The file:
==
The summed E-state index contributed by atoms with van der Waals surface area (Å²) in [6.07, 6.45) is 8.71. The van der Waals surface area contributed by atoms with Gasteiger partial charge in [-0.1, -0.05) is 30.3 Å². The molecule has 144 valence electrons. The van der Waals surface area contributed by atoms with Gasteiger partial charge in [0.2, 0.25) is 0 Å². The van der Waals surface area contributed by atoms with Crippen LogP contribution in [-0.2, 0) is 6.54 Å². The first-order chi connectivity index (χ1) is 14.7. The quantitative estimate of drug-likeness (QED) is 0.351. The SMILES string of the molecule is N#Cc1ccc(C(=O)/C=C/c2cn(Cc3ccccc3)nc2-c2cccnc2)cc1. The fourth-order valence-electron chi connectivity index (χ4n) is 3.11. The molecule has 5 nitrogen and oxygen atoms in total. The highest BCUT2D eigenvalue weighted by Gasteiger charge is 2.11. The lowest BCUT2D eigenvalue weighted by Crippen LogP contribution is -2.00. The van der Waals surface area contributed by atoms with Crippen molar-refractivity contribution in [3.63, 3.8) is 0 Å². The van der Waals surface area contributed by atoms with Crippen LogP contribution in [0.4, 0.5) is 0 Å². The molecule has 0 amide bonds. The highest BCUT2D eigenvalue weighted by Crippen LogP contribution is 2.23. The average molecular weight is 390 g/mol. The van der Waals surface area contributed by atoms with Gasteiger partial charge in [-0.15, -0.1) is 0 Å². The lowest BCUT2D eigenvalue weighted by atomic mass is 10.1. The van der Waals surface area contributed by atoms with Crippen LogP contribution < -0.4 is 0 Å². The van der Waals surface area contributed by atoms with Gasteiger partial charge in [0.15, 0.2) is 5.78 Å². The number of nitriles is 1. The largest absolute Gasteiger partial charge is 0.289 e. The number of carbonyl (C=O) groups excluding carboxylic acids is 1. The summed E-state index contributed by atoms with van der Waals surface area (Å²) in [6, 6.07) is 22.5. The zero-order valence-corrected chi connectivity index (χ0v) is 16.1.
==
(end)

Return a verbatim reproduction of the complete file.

The summed E-state index contributed by atoms with van der Waals surface area (Å²) in [6.07, 6.45) is 8.71. The van der Waals surface area contributed by atoms with Gasteiger partial charge in [-0.1, -0.05) is 30.3 Å². The molecule has 144 valence electrons. The van der Waals surface area contributed by atoms with Gasteiger partial charge in [0.2, 0.25) is 0 Å². The van der Waals surface area contributed by atoms with Crippen LogP contribution in [-0.2, 0) is 6.54 Å². The first-order chi connectivity index (χ1) is 14.7. The quantitative estimate of drug-likeness (QED) is 0.351. The SMILES string of the molecule is N#Cc1ccc(C(=O)/C=C/c2cn(Cc3ccccc3)nc2-c2cccnc2)cc1. The fourth-order valence-electron chi connectivity index (χ4n) is 3.11. The molecule has 5 nitrogen and oxygen atoms in total. The highest BCUT2D eigenvalue weighted by Gasteiger charge is 2.11. The lowest BCUT2D eigenvalue weighted by Crippen LogP contribution is -2.00. The van der Waals surface area contributed by atoms with Crippen molar-refractivity contribution in [3.63, 3.8) is 0 Å². The van der Waals surface area contributed by atoms with Crippen LogP contribution in [0.4, 0.5) is 0 Å². The molecule has 0 amide bonds. The highest BCUT2D eigenvalue weighted by Crippen LogP contribution is 2.23. The average molecular weight is 390 g/mol. The van der Waals surface area contributed by atoms with Gasteiger partial charge in [-0.15, -0.1) is 0 Å². The lowest BCUT2D eigenvalue weighted by atomic mass is 10.1. The van der Waals surface area contributed by atoms with Crippen LogP contribution < -0.4 is 0 Å². The van der Waals surface area contributed by atoms with Gasteiger partial charge in [0.15, 0.2) is 5.78 Å². The number of nitriles is 1. The largest absolute Gasteiger partial charge is 0.289 e. The number of carbonyl (C=O) groups excluding carboxylic acids is 1. The summed E-state index contributed by atoms with van der Waals surface area (Å²) in [6, 6.07) is 22.5. The zero-order valence-corrected chi connectivity index (χ0v) is 16.1.